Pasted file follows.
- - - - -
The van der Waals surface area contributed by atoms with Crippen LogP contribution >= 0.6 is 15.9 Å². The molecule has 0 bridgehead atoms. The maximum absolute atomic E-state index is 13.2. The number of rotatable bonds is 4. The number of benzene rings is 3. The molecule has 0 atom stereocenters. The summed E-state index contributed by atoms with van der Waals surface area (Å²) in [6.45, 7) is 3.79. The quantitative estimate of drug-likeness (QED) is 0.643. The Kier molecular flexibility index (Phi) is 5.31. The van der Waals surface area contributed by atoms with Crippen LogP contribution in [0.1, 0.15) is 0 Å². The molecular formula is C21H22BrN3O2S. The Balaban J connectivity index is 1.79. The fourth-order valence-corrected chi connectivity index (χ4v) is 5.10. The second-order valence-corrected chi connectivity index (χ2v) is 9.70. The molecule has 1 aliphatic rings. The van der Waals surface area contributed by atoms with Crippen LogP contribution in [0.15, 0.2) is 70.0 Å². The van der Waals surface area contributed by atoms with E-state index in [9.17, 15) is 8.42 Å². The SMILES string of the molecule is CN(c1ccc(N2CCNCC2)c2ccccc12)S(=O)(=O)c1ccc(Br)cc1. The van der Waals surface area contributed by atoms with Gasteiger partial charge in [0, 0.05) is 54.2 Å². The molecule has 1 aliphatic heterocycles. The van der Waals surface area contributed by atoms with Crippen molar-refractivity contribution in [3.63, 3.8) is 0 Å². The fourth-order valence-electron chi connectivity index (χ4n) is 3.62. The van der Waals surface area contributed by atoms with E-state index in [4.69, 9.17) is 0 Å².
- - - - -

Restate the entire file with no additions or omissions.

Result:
The van der Waals surface area contributed by atoms with Crippen LogP contribution >= 0.6 is 15.9 Å². The molecule has 0 bridgehead atoms. The maximum absolute atomic E-state index is 13.2. The number of rotatable bonds is 4. The number of benzene rings is 3. The molecule has 0 atom stereocenters. The summed E-state index contributed by atoms with van der Waals surface area (Å²) in [6.45, 7) is 3.79. The quantitative estimate of drug-likeness (QED) is 0.643. The Kier molecular flexibility index (Phi) is 5.31. The van der Waals surface area contributed by atoms with Crippen LogP contribution in [0.1, 0.15) is 0 Å². The molecular formula is C21H22BrN3O2S. The Balaban J connectivity index is 1.79. The fourth-order valence-corrected chi connectivity index (χ4v) is 5.10. The second-order valence-corrected chi connectivity index (χ2v) is 9.70. The molecule has 1 aliphatic rings. The van der Waals surface area contributed by atoms with Crippen LogP contribution in [0.15, 0.2) is 70.0 Å². The van der Waals surface area contributed by atoms with E-state index in [9.17, 15) is 8.42 Å². The SMILES string of the molecule is CN(c1ccc(N2CCNCC2)c2ccccc12)S(=O)(=O)c1ccc(Br)cc1. The van der Waals surface area contributed by atoms with Gasteiger partial charge in [0, 0.05) is 54.2 Å². The molecule has 1 aliphatic heterocycles. The van der Waals surface area contributed by atoms with Crippen molar-refractivity contribution in [3.63, 3.8) is 0 Å². The fourth-order valence-electron chi connectivity index (χ4n) is 3.62. The van der Waals surface area contributed by atoms with E-state index in [4.69, 9.17) is 0 Å².